Balancing Life: Maddy Minnis on iPhone Photography and Nomad Life

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Maddy Minnis, also known as @mongobbq to her followers, is an Instagram favorite among outdoor enthusiasts. Minnis has a unique way of capturing the unique rock formations, campsites and loneliness of the American West, adding her own brand of humor and sense of subtle adventure.

Minnis has two go-to items for every exploration. During New Mexico’s cold, snowy, high desert winters, she doesn’t leave home without her Danner Mountain 600 Weatherized Boots or her iPhone camera. The high desert is loaded with extremes, and Minnis’ Danner boots are compatible with the vast variety of challenges she can encounter on any given day. Minnis can tromp over cacti without a second thought, climb muddy clay hills, cross icy rivers and traverse snowfields. Having a pair of reliable, warm boots to tackle drastic weather patterns, and capture photos, is non-negotiable for Minnis.

We caught up with Minnis to learn how she wound up in New Mexico, her photography style, why she prefers using her iPhone camera and how she balances life on and off the road.

When did you start traveling around the West?

I moved to New Mexico in 2013, and my inner nomad was immediately unleashed. I’d always had [nomadic] tendencies. I’d bounced around the East Coast for years. It’s a whole new game in the West, though, and I was so ready to play.

What is it about New Mexico that keeps bringing you back?

New Mexico is known as the land of both enchantment and entrapment. Living in New Mexico allows me to work as a motion graphics artist for clients globally while also having some of the most beautiful and wild scenery just outside my door. This state can feel so timeless and untouchable at times, like an old friend. It feels like home.

How would you describe your photography?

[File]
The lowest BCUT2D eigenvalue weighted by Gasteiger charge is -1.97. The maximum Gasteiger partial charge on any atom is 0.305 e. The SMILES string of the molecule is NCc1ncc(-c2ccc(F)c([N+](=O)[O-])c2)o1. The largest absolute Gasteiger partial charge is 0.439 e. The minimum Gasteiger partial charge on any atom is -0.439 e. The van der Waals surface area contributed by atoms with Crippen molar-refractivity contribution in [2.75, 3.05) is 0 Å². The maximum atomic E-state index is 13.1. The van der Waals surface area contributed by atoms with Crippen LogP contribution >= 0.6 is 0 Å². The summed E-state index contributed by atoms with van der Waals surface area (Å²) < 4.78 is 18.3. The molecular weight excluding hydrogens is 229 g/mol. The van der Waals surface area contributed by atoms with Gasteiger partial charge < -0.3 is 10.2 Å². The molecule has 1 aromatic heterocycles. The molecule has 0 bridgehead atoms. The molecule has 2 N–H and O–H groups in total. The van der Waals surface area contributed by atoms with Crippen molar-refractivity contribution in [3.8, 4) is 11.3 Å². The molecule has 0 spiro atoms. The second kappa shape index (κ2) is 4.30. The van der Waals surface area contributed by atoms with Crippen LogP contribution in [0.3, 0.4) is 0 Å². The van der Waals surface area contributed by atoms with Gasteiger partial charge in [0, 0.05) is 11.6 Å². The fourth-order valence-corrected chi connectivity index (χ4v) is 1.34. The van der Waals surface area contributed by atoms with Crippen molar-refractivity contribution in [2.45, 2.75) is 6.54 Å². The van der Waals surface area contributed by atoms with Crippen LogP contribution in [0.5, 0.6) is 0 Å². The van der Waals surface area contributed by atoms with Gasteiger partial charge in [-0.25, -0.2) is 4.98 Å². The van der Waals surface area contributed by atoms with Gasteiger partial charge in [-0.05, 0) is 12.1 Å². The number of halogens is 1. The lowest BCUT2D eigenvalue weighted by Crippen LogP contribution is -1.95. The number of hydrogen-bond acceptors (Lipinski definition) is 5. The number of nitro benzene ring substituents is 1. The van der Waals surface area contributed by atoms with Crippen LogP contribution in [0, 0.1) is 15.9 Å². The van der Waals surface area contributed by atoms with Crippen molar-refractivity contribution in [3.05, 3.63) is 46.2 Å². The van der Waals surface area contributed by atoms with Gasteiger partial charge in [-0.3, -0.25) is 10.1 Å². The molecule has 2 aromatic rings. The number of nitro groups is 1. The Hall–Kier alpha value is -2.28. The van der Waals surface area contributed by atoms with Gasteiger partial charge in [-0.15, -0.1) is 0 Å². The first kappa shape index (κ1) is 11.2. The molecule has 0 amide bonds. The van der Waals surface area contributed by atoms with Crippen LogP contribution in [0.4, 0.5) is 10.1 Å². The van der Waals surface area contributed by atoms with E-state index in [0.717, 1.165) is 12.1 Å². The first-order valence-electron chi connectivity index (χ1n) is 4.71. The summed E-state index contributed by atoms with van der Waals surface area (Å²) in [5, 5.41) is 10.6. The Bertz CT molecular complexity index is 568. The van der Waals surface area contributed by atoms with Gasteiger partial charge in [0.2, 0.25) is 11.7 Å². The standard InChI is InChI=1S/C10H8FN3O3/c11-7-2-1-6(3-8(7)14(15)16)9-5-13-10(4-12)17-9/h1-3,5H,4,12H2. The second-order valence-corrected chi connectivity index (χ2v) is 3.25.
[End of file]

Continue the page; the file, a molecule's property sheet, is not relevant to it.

Environmental and experiential. I’m captivated by the immaculate balance of color and form that I find in nature. I shoot a lot of landscapes because I’m moved to capture my journey to and experience in these places. My intention is not to portray something unattainable or otherworldly but something we’re all part of.

You take most of your photos on your iPhone. Why is that your favorite medium?

The long answer is I’m more interested in the adventure than taking pictures. I don’t want photography to impede my experience or take me out of the moment. The less equipment to interfere in the process, the better. The short answer is it fits in my sports bra.

What challenges come with switching between life on the road and life at home so often?

Everything is a challenge, but that’s part of what drives me to do it. As soon as one lifestyle becomes too comfortable, I start feeling the itch to switch things up. It’s a constant balance of acquiring and letting go, but I’ve embraced that transient nature. Regardless, the transition itself is always challenging.

Social and financial priorities shift depending on where and how I’m living, and it takes a while to settle into them. I was still sleeping in my sleeping bag a month after moving into my current home. I’ve only just started using my stove and dressing in normal clothes every day. When I’m traveling, it can be a struggle to get into a productive work schedule, as I’ve never had a proper vanlife setup.

It’s also hard saying goodbye to a community you’ve grown into. However, nothing is permanent, so I’m learning not to hold onto anything too tightly. Sometimes, I need to feel my roots; sometimes, I need to feel my wings. I think the ideal would be to just own a home and travel at will from that base.

Why have you hesitated to take up photography as a career?

My first job as a photographer was shooting in-house marketing and product photography, and it felt pretty devoid of all the things I loved about taking pictures. It almost pushed me to maximize my weekends and dive into environmental photography as a strictly personal project.

My best and most enjoyable work is made under conditions that focus on the journey over the destination. I travel and hike because I love it, not in order to take pictures, and I don’t want my relationship with those experiences to change.

That said, I’m now able to take on jobs that might not be financially rewarding but will give me the kind of experiences I’m after. As long as I have some other external form of income, I can continue exploring photography without sacrificing what I love about it.

This story first appeared in RANGE Magazine Issue 10, which is dedicated to the idea of progress. Get your hands on a copy HERE.

Photos by Maddy Minnis. Photos of Maddy by Brandon Soder.

XX Jeff Thrope